Remember to look at vNets and firewall rules and make sure they match!

Change connection string

Final step is to change the connection string in your application to be [failover-group-name].database.windows.net. This will connect your application to whichever database is currently primary and will automatically redirect if the servers fail over.

WARNING: If your connection string specifies the server name in the user ID like this: User ID=user@server then this won’t work when you fail over. You need to change it to just be User ID=user.


Automatic fail over

By default the automatic fail over will wait one hour before failing over.
Azure will not automatically “fail back”: Once the primary region is working again, you need to manually “fail over” again, if you wish to do so. If your application is running hot-hot in both data centres it doesn’t matter, but otherwise you will incur a performance hit and ingress/egress costs by having your application and your database in different regions.

Manual failover

You can manually fail over in the Azure portal by going to either of the servers (not database) and select “Failover groups” from the menu.
Alternatively you can use the Azure CLI like this:


# See which server is currently primary
az sql failover-group list --server $existingSqlServerName -g $group

# Fail over
az sql failover-group set-primary --name $failoverGroupName --server $failoverSqlServerName -g $group

# Fail back
az sql failover-group set-primary --name $failoverGroupName --server $existingSqlServerName -g $group

Bicep version

@description('The name of the primary SQL logical server.')
param primaryServerName string = 'failovertest-uat-eun-ss'

@description('Primary Location')
param primaryLocation string = 'northeurope'

@description('The name of the secondary SQL logical server.')
param secondaryServerName string = 'failovertest-uat-euw-ss'

@description('Primary Location')
param secondaryLocation string = 'westeurope'

@description('Failover group name')
param failoverGroupName string = 'failovertest-uat-fog'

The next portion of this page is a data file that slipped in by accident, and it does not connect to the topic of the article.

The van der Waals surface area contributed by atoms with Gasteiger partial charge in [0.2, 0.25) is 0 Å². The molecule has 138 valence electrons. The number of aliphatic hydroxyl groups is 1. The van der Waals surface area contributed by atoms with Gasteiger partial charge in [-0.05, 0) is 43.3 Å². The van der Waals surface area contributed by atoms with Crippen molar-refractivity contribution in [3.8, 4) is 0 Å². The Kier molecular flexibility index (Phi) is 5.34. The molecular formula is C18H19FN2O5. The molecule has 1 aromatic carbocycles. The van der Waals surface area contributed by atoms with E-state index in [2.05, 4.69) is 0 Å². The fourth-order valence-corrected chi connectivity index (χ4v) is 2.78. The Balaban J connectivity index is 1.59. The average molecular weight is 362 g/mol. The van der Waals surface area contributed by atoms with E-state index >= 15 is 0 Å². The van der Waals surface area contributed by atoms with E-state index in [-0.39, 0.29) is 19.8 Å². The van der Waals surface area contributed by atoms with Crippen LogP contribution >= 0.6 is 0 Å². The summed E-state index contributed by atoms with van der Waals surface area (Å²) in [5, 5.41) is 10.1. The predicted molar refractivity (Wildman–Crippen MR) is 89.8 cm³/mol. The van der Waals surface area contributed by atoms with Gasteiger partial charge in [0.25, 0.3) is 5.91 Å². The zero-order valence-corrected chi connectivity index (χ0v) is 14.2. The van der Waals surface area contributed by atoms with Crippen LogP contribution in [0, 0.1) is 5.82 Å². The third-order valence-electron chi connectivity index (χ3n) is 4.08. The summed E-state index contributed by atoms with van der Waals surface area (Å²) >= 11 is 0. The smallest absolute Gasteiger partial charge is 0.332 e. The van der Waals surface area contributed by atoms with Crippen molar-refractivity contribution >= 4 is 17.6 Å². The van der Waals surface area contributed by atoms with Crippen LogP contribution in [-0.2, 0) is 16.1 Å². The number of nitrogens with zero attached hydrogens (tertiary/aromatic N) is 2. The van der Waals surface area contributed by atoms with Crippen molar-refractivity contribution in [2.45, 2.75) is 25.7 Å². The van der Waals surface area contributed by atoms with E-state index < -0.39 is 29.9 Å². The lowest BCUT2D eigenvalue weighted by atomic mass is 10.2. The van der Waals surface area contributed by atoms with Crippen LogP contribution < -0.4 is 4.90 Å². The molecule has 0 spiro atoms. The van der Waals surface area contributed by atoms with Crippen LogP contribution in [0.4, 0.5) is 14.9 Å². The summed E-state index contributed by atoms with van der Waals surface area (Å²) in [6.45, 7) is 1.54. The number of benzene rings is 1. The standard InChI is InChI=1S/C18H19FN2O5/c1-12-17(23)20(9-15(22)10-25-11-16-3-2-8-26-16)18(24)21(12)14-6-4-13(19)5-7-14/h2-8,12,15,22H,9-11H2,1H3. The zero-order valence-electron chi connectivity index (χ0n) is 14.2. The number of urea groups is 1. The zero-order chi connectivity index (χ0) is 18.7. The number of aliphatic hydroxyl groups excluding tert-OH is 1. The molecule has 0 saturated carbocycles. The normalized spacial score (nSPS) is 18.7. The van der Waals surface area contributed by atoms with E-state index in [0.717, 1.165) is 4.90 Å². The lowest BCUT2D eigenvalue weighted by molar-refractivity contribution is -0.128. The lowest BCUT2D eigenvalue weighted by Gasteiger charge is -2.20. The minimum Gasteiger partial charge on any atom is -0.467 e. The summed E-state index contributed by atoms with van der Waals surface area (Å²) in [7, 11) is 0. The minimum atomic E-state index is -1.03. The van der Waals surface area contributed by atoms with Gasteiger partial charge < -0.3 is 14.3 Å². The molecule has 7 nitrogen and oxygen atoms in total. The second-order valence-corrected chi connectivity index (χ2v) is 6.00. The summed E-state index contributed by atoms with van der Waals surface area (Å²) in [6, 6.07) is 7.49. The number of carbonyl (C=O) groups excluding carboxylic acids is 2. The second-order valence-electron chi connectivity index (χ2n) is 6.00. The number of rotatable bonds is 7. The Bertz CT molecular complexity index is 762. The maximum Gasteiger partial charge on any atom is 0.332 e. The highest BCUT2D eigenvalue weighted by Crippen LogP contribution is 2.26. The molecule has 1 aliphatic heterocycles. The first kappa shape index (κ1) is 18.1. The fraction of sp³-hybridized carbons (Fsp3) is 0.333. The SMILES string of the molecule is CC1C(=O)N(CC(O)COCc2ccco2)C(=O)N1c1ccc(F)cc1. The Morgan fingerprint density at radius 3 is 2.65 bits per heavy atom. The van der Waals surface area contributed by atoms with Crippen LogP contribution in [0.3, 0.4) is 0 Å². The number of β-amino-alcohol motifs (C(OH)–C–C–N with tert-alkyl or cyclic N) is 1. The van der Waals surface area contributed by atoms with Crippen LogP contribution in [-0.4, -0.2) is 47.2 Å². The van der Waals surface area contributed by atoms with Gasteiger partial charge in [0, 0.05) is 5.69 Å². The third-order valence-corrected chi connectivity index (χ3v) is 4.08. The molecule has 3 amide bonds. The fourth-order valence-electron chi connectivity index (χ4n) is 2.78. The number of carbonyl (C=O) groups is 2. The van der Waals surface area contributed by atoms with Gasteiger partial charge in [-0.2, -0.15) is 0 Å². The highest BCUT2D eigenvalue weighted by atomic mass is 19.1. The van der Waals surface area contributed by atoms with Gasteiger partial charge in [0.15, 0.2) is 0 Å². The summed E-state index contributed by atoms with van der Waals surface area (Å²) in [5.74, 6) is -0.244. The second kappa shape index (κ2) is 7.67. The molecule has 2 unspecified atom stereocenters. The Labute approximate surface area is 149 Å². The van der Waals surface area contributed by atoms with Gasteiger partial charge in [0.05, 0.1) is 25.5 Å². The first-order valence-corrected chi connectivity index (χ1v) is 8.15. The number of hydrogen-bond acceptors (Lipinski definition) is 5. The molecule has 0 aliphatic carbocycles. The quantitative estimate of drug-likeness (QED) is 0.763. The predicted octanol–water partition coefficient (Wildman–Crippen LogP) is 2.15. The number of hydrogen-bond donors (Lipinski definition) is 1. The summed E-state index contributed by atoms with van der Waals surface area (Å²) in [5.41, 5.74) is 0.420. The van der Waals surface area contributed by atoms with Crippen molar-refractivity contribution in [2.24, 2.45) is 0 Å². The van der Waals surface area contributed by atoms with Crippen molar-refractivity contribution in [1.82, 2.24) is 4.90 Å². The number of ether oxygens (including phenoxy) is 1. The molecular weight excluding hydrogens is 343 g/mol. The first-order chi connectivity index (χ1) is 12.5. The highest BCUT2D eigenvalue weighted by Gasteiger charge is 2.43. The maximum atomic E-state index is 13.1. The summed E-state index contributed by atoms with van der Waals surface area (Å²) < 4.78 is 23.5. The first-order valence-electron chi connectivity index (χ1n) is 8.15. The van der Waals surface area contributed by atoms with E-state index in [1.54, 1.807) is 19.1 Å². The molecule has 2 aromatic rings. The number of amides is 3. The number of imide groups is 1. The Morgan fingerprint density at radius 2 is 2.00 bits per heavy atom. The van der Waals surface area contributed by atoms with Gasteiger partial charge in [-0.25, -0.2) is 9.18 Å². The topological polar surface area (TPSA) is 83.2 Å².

@description('The name of the SQL Database.')
param sqlDBName string = 'failovertest-uat-db'

@description('The administrator username of the SQL logical server.')
param administratorLogin string

@description('The administrator password of the SQL logical server.')
param administratorLoginPassword string

resource primarySqlServer 'Microsoft.Sql/servers@2022-05-01-preview' = {
  name: primaryServerName
  location: primaryLocation
  properties: {
    administratorLogin: administratorLogin
    administratorLoginPassword: administratorLoginPassword

resource sqlDB 'Microsoft.Sql/servers/databases@2022-05-01-preview' = {
  parent: primarySqlServer
  name: sqlDBName
  location: primaryLocation
  sku: {
    name: 'Standard'
    tier: 'Standard'

resource secondarySqlServer 'Microsoft.Sql/servers@2022-05-01-preview' = {
  name: secondaryServerName
  location: secondaryLocation
  properties: {
    administratorLogin: administratorLogin
    administratorLoginPassword: administratorLoginPassword

resource failoverGroup 'Microsoft.Sql/servers/failoverGroups@2022-05-01-preview' = {
  name: failoverGroupName
  parent: primarySqlServer
  properties: {
    partnerServers: [
        id: secondarySqlServer.id
    databases: [
      failoverPolicy: 'Automatic'
      failoverWithDataLossGracePeriodMinutes: 60